It’s hard to make that differentiation.  So, that’s why has to do with where researchers have put their focus on the customer journey.  So, when you go to the interaction area, you do a lot of usability testing. Before I started the company in 2007, I was Director of Research for Blockbuster online, and we also had a lab.  And I was at Match.com before that and also we had a lab. It was very much into the web interaction. Now with more apps out there, it’s also extending to apps. But it’s about usability in many ways.  And there are quant and qual methods in that; there is information architecture testing in that. But it’s all about the interaction. But, at the same time, the customer is one. And so, you start extending that: “OK, I interacted with your website or your app, but I’m also interacting with customer service, and I’m also looking at your advertising.  And so, it’s part of this user experience, customer experience, maybe before and after you become a customer. How you call that, right? So that’s why it’s probably better to… Like I look at it more like the journey. When you start mapping the journey of the potential customer or current customer, now you can see how the different types of research going to that journey.  So we do both: we do both the traditional customer experience-type of research and also user research where iTracking, task-based, usability, and all that good stuff.  

[07:30]

Sorry, my voice is going away.  I’ve been doing this all day. It doesn’t like me talking, I guess.  Relevant Insights: Who is your ideal customer?

[07:41]

My ideal customer is the customer who understand research.  Right?  

[07:49]

Exactly.  Mine too.

[07:51]

That’s the one you want, right?  Because we have the challenge now in the last few years, which I have seen evolution in the industries, as new technology has come and facilitate do-yourself-type of research…  The reason influx of people who really don’t have a lot of experience in research because they have the impression that you have the tool, you can do it; anybody can do it.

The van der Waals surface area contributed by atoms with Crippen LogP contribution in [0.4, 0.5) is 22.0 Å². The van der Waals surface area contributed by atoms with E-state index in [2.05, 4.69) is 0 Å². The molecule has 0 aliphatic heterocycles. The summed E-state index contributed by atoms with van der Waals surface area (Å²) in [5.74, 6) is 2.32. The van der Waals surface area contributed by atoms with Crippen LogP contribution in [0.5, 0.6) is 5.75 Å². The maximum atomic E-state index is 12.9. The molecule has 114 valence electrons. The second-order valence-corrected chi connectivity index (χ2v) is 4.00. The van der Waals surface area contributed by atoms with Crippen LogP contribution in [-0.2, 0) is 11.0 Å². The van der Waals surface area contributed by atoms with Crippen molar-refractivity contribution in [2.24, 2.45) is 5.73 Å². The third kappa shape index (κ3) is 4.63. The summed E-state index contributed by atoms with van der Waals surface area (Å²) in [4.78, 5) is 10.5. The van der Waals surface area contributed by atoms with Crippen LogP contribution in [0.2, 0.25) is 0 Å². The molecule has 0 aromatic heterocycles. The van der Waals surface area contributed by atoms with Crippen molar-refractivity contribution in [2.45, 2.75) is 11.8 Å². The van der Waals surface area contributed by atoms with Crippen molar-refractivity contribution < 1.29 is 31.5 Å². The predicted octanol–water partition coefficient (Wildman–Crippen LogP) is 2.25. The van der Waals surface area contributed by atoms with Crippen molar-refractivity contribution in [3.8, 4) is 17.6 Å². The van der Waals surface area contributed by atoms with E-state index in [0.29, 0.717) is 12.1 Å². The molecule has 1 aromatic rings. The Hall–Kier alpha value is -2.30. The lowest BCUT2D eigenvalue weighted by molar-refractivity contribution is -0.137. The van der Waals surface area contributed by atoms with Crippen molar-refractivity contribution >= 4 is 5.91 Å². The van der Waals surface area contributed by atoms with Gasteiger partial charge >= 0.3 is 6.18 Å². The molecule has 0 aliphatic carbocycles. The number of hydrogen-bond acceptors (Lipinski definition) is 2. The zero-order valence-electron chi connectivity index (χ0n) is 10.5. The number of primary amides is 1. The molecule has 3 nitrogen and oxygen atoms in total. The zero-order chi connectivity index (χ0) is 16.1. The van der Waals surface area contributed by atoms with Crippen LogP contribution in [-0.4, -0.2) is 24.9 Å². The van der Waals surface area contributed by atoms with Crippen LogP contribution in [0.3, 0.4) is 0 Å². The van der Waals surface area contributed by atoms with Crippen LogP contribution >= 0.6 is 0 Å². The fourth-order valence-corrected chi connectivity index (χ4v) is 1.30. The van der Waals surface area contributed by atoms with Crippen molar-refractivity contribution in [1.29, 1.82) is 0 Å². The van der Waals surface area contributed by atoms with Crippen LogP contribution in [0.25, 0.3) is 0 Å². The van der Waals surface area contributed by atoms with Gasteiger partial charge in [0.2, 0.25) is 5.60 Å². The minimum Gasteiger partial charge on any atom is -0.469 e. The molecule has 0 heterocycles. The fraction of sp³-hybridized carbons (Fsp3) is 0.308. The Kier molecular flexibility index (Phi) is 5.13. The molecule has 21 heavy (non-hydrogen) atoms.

[08:20]  

I have this saying I’ve been using a lot lately: “Just ‘cause I have a scalpel, doesn’t mean I should do surgery.

[08:26]

Exactly, but I was once working on a proposal with a team of people, different companies; there was someone – I think they were in an PR company – they say…  And so, we were discussing price and they couldn’t understand why it would cost so much. They said literally, “But isn’t that like copy-and-paste in SurveyMonkey?”  That’s the idea of how research is: just a bunch of surveys and you just come up with any questions and you put out there. And there’s no understanding on how much work goes into doing, into designing good surveys and to doing good analytics and all that.  And so, that’s the challenge that, as technology has facilitated make it faster and easier to do, then also it is attention for quality, right? Because you want now better, faster, cheaper. And I always say that doesn’t exist. You can one or two of the three, not all three; that’s not possible.  If you get that promise, somebody is lying because you’re going to be stuck.